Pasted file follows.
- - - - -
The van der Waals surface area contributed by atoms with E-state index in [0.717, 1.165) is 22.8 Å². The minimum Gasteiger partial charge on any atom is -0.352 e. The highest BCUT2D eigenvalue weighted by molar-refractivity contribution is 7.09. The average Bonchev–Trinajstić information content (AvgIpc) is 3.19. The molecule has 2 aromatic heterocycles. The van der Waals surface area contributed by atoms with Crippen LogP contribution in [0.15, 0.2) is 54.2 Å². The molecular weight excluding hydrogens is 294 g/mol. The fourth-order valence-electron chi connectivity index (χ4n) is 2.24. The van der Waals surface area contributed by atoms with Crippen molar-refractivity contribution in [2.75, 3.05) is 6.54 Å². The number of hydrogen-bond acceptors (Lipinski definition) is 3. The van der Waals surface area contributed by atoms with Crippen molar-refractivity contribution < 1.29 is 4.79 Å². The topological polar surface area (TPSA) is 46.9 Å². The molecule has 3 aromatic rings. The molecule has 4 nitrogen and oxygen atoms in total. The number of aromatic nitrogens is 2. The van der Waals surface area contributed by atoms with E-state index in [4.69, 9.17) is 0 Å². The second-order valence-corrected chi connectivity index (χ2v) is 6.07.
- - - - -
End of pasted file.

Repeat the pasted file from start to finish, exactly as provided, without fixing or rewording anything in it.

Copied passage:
The van der Waals surface area contributed by atoms with E-state index in [0.717, 1.165) is 22.8 Å². The minimum Gasteiger partial charge on any atom is -0.352 e. The highest BCUT2D eigenvalue weighted by molar-refractivity contribution is 7.09. The average Bonchev–Trinajstić information content (AvgIpc) is 3.19. The molecule has 2 aromatic heterocycles. The van der Waals surface area contributed by atoms with Crippen LogP contribution in [0.15, 0.2) is 54.2 Å². The molecular weight excluding hydrogens is 294 g/mol. The fourth-order valence-electron chi connectivity index (χ4n) is 2.24. The van der Waals surface area contributed by atoms with Crippen molar-refractivity contribution in [2.75, 3.05) is 6.54 Å². The number of hydrogen-bond acceptors (Lipinski definition) is 3. The van der Waals surface area contributed by atoms with Crippen molar-refractivity contribution < 1.29 is 4.79 Å². The topological polar surface area (TPSA) is 46.9 Å². The molecule has 3 aromatic rings. The molecule has 4 nitrogen and oxygen atoms in total. The number of aromatic nitrogens is 2. The van der Waals surface area contributed by atoms with E-state index in [4.69, 9.17) is 0 Å². The second-order valence-corrected chi connectivity index (χ2v) is 6.07.